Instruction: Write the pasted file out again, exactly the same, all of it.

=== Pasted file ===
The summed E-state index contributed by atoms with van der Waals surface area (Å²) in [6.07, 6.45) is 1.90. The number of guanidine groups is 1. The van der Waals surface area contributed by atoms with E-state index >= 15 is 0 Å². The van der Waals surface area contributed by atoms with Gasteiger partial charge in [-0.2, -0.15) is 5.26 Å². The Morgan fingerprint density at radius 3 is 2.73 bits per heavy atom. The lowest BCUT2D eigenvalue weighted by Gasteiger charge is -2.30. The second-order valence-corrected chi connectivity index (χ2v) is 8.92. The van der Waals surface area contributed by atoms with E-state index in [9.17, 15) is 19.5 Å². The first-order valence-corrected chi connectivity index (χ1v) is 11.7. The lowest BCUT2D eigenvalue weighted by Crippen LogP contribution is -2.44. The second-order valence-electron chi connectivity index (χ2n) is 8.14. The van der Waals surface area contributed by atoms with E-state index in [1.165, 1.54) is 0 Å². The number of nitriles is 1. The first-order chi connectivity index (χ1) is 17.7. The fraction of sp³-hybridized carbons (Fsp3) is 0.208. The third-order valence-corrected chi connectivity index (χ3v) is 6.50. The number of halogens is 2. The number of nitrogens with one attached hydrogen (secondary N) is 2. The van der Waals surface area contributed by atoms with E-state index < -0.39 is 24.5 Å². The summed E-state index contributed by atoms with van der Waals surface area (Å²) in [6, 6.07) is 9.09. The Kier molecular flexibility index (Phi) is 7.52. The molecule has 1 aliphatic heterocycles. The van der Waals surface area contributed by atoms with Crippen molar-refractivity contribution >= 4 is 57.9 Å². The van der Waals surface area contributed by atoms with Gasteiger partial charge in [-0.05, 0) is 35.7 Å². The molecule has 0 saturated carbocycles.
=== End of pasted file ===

The summed E-state index contributed by atoms with van der Waals surface area (Å²) in [6.07, 6.45) is 1.90. The number of guanidine groups is 1. The van der Waals surface area contributed by atoms with E-state index >= 15 is 0 Å². The van der Waals surface area contributed by atoms with Gasteiger partial charge in [-0.2, -0.15) is 5.26 Å². The Morgan fingerprint density at radius 3 is 2.73 bits per heavy atom. The lowest BCUT2D eigenvalue weighted by Gasteiger charge is -2.30. The second-order valence-corrected chi connectivity index (χ2v) is 8.92. The van der Waals surface area contributed by atoms with E-state index in [9.17, 15) is 19.5 Å². The first-order valence-corrected chi connectivity index (χ1v) is 11.7. The lowest BCUT2D eigenvalue weighted by Crippen LogP contribution is -2.44. The second-order valence-electron chi connectivity index (χ2n) is 8.14. The van der Waals surface area contributed by atoms with E-state index in [1.165, 1.54) is 0 Å². The number of nitriles is 1. The first-order chi connectivity index (χ1) is 17.7. The fraction of sp³-hybridized carbons (Fsp3) is 0.208. The third-order valence-corrected chi connectivity index (χ3v) is 6.50. The number of halogens is 2. The number of nitrogens with one attached hydrogen (secondary N) is 2. The van der Waals surface area contributed by atoms with E-state index < -0.39 is 24.5 Å². The summed E-state index contributed by atoms with van der Waals surface area (Å²) in [6, 6.07) is 9.09. The Kier molecular flexibility index (Phi) is 7.52. The molecule has 1 aliphatic heterocycles. The van der Waals surface area contributed by atoms with Crippen molar-refractivity contribution >= 4 is 57.9 Å². The van der Waals surface area contributed by atoms with Gasteiger partial charge in [-0.05, 0) is 35.7 Å². The molecule has 0 saturated carbocycles.